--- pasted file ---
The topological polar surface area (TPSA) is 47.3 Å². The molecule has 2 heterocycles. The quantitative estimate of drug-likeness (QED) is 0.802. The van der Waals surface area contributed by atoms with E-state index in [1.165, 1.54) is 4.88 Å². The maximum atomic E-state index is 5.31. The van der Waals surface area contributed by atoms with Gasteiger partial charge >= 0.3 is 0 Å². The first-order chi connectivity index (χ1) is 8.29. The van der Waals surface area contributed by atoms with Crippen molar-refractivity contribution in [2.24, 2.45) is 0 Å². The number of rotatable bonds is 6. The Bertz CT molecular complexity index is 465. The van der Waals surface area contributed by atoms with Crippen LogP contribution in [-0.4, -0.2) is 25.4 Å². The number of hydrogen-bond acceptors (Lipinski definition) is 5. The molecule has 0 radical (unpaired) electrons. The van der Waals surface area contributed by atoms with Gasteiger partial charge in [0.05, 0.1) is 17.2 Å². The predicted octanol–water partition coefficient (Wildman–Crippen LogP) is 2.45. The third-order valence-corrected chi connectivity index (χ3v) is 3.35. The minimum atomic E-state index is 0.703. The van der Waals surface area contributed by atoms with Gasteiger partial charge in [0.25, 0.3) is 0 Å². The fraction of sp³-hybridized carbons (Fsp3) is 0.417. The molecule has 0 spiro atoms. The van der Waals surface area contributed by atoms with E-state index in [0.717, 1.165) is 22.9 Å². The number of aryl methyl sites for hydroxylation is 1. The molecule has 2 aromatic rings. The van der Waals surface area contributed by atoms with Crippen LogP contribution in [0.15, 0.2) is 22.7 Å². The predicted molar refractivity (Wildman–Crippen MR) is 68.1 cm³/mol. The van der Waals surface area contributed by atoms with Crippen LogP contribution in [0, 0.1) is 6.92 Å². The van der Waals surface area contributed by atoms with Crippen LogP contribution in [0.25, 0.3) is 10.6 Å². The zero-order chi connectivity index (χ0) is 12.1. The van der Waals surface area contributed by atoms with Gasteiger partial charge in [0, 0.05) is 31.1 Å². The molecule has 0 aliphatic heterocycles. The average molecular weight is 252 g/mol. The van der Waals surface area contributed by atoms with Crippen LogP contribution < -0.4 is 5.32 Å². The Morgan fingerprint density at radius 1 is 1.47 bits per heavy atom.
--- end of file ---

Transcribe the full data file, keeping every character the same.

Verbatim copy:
The topological polar surface area (TPSA) is 47.3 Å². The molecule has 2 heterocycles. The quantitative estimate of drug-likeness (QED) is 0.802. The van der Waals surface area contributed by atoms with E-state index in [1.165, 1.54) is 4.88 Å². The maximum atomic E-state index is 5.31. The van der Waals surface area contributed by atoms with Gasteiger partial charge >= 0.3 is 0 Å². The first-order chi connectivity index (χ1) is 8.29. The van der Waals surface area contributed by atoms with Crippen molar-refractivity contribution in [2.24, 2.45) is 0 Å². The number of rotatable bonds is 6. The Bertz CT molecular complexity index is 465. The van der Waals surface area contributed by atoms with Crippen LogP contribution in [-0.4, -0.2) is 25.4 Å². The number of hydrogen-bond acceptors (Lipinski definition) is 5. The molecule has 0 radical (unpaired) electrons. The van der Waals surface area contributed by atoms with Gasteiger partial charge in [0.05, 0.1) is 17.2 Å². The predicted octanol–water partition coefficient (Wildman–Crippen LogP) is 2.45. The third-order valence-corrected chi connectivity index (χ3v) is 3.35. The minimum atomic E-state index is 0.703. The van der Waals surface area contributed by atoms with Gasteiger partial charge in [0.25, 0.3) is 0 Å². The fraction of sp³-hybridized carbons (Fsp3) is 0.417. The molecule has 0 spiro atoms. The van der Waals surface area contributed by atoms with E-state index in [0.717, 1.165) is 22.9 Å². The number of aryl methyl sites for hydroxylation is 1. The molecule has 2 aromatic rings. The van der Waals surface area contributed by atoms with Crippen LogP contribution in [0.15, 0.2) is 22.7 Å². The predicted molar refractivity (Wildman–Crippen MR) is 68.1 cm³/mol. The van der Waals surface area contributed by atoms with Crippen LogP contribution in [0, 0.1) is 6.92 Å². The van der Waals surface area contributed by atoms with Crippen LogP contribution in [0.25, 0.3) is 10.6 Å². The zero-order chi connectivity index (χ0) is 12.1. The van der Waals surface area contributed by atoms with Gasteiger partial charge in [0, 0.05) is 31.1 Å². The molecule has 0 aliphatic heterocycles. The average molecular weight is 252 g/mol. The van der Waals surface area contributed by atoms with Crippen LogP contribution < -0.4 is 5.32 Å². The Morgan fingerprint density at radius 1 is 1.47 bits per heavy atom.